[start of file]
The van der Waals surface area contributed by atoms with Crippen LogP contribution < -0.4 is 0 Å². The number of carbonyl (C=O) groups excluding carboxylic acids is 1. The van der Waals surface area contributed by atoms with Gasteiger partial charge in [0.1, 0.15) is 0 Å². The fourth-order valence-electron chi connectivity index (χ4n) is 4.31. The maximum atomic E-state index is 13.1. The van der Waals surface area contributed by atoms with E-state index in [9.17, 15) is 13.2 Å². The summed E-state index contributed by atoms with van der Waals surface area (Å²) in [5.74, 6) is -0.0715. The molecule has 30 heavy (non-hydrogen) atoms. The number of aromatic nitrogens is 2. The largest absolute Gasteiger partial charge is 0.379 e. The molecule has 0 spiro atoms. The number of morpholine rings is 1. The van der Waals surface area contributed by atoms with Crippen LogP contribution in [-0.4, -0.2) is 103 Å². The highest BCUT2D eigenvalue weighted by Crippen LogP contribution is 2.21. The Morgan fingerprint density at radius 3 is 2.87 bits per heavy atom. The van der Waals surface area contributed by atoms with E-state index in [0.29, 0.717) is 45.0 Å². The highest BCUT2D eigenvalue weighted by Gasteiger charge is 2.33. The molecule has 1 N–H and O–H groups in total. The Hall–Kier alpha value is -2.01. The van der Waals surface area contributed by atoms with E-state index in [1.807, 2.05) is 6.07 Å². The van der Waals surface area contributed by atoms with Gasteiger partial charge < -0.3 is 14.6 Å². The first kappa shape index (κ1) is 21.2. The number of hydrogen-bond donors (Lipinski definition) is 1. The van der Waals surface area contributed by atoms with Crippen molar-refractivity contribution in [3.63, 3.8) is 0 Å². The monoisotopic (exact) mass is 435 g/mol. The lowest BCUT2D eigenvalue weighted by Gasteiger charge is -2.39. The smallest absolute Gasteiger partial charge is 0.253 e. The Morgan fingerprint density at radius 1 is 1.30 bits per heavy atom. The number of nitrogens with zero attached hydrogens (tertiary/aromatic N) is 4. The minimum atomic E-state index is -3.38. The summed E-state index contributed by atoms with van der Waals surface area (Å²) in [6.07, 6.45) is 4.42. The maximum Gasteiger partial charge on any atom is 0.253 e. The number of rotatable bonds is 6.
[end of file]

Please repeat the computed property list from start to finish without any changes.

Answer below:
The van der Waals surface area contributed by atoms with Crippen LogP contribution < -0.4 is 0 Å². The number of carbonyl (C=O) groups excluding carboxylic acids is 1. The van der Waals surface area contributed by atoms with Gasteiger partial charge in [0.1, 0.15) is 0 Å². The fourth-order valence-electron chi connectivity index (χ4n) is 4.31. The maximum atomic E-state index is 13.1. The van der Waals surface area contributed by atoms with E-state index in [9.17, 15) is 13.2 Å². The summed E-state index contributed by atoms with van der Waals surface area (Å²) in [5.74, 6) is -0.0715. The molecule has 30 heavy (non-hydrogen) atoms. The number of aromatic nitrogens is 2. The largest absolute Gasteiger partial charge is 0.379 e. The molecule has 0 spiro atoms. The number of morpholine rings is 1. The van der Waals surface area contributed by atoms with Crippen LogP contribution in [-0.4, -0.2) is 103 Å². The highest BCUT2D eigenvalue weighted by Crippen LogP contribution is 2.21. The Morgan fingerprint density at radius 3 is 2.87 bits per heavy atom. The van der Waals surface area contributed by atoms with E-state index in [0.29, 0.717) is 45.0 Å². The highest BCUT2D eigenvalue weighted by Gasteiger charge is 2.33. The molecule has 1 N–H and O–H groups in total. The Hall–Kier alpha value is -2.01. The van der Waals surface area contributed by atoms with E-state index in [1.807, 2.05) is 6.07 Å². The van der Waals surface area contributed by atoms with Gasteiger partial charge < -0.3 is 14.6 Å². The first kappa shape index (κ1) is 21.2. The number of hydrogen-bond donors (Lipinski definition) is 1. The van der Waals surface area contributed by atoms with Crippen molar-refractivity contribution in [3.63, 3.8) is 0 Å². The monoisotopic (exact) mass is 435 g/mol. The lowest BCUT2D eigenvalue weighted by Gasteiger charge is -2.39. The smallest absolute Gasteiger partial charge is 0.253 e. The Morgan fingerprint density at radius 1 is 1.30 bits per heavy atom. The number of nitrogens with zero attached hydrogens (tertiary/aromatic N) is 4. The minimum atomic E-state index is -3.38. The summed E-state index contributed by atoms with van der Waals surface area (Å²) in [6.07, 6.45) is 4.42. The maximum Gasteiger partial charge on any atom is 0.253 e. The number of rotatable bonds is 6.